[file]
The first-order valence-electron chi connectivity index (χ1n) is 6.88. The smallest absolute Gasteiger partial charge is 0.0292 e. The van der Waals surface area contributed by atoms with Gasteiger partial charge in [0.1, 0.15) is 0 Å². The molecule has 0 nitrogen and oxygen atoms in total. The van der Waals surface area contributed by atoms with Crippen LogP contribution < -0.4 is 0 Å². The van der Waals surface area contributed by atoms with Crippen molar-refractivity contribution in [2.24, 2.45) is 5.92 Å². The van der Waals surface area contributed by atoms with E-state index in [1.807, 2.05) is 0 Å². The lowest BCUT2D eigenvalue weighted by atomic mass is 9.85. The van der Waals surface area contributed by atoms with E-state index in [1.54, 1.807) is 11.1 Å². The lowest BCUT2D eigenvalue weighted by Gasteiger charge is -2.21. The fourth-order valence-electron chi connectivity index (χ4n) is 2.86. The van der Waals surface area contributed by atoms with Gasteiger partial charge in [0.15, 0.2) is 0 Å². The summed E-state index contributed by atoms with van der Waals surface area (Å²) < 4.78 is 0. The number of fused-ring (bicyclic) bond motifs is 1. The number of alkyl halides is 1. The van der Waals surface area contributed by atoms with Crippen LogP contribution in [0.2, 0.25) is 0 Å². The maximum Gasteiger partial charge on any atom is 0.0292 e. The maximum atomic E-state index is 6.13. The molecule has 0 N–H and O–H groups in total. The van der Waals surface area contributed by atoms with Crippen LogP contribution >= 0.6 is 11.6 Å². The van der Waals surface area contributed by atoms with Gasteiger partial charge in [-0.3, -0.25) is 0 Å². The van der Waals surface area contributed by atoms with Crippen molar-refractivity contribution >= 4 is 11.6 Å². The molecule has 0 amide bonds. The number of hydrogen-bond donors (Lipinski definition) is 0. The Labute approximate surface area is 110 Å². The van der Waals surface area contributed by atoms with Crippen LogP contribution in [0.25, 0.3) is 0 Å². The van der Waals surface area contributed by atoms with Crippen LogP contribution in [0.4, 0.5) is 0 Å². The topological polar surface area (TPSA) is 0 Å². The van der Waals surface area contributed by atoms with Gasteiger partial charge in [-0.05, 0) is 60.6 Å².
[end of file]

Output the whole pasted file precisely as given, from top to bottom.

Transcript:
The first-order valence-electron chi connectivity index (χ1n) is 6.88. The smallest absolute Gasteiger partial charge is 0.0292 e. The van der Waals surface area contributed by atoms with Gasteiger partial charge in [0.1, 0.15) is 0 Å². The molecule has 0 nitrogen and oxygen atoms in total. The van der Waals surface area contributed by atoms with Crippen LogP contribution < -0.4 is 0 Å². The van der Waals surface area contributed by atoms with Crippen molar-refractivity contribution in [2.24, 2.45) is 5.92 Å². The van der Waals surface area contributed by atoms with E-state index in [1.807, 2.05) is 0 Å². The lowest BCUT2D eigenvalue weighted by atomic mass is 9.85. The van der Waals surface area contributed by atoms with E-state index in [1.54, 1.807) is 11.1 Å². The lowest BCUT2D eigenvalue weighted by Gasteiger charge is -2.21. The fourth-order valence-electron chi connectivity index (χ4n) is 2.86. The van der Waals surface area contributed by atoms with Gasteiger partial charge in [0.15, 0.2) is 0 Å². The summed E-state index contributed by atoms with van der Waals surface area (Å²) < 4.78 is 0. The number of fused-ring (bicyclic) bond motifs is 1. The number of alkyl halides is 1. The van der Waals surface area contributed by atoms with Crippen LogP contribution in [0.2, 0.25) is 0 Å². The maximum Gasteiger partial charge on any atom is 0.0292 e. The maximum atomic E-state index is 6.13. The molecule has 0 N–H and O–H groups in total. The van der Waals surface area contributed by atoms with Crippen LogP contribution >= 0.6 is 11.6 Å². The van der Waals surface area contributed by atoms with Gasteiger partial charge in [-0.3, -0.25) is 0 Å². The van der Waals surface area contributed by atoms with Crippen molar-refractivity contribution >= 4 is 11.6 Å². The molecule has 0 amide bonds. The number of hydrogen-bond donors (Lipinski definition) is 0. The Labute approximate surface area is 110 Å². The van der Waals surface area contributed by atoms with Crippen LogP contribution in [0.25, 0.3) is 0 Å². The van der Waals surface area contributed by atoms with Crippen LogP contribution in [0.4, 0.5) is 0 Å². The topological polar surface area (TPSA) is 0 Å². The van der Waals surface area contributed by atoms with Gasteiger partial charge in [-0.05, 0) is 60.6 Å².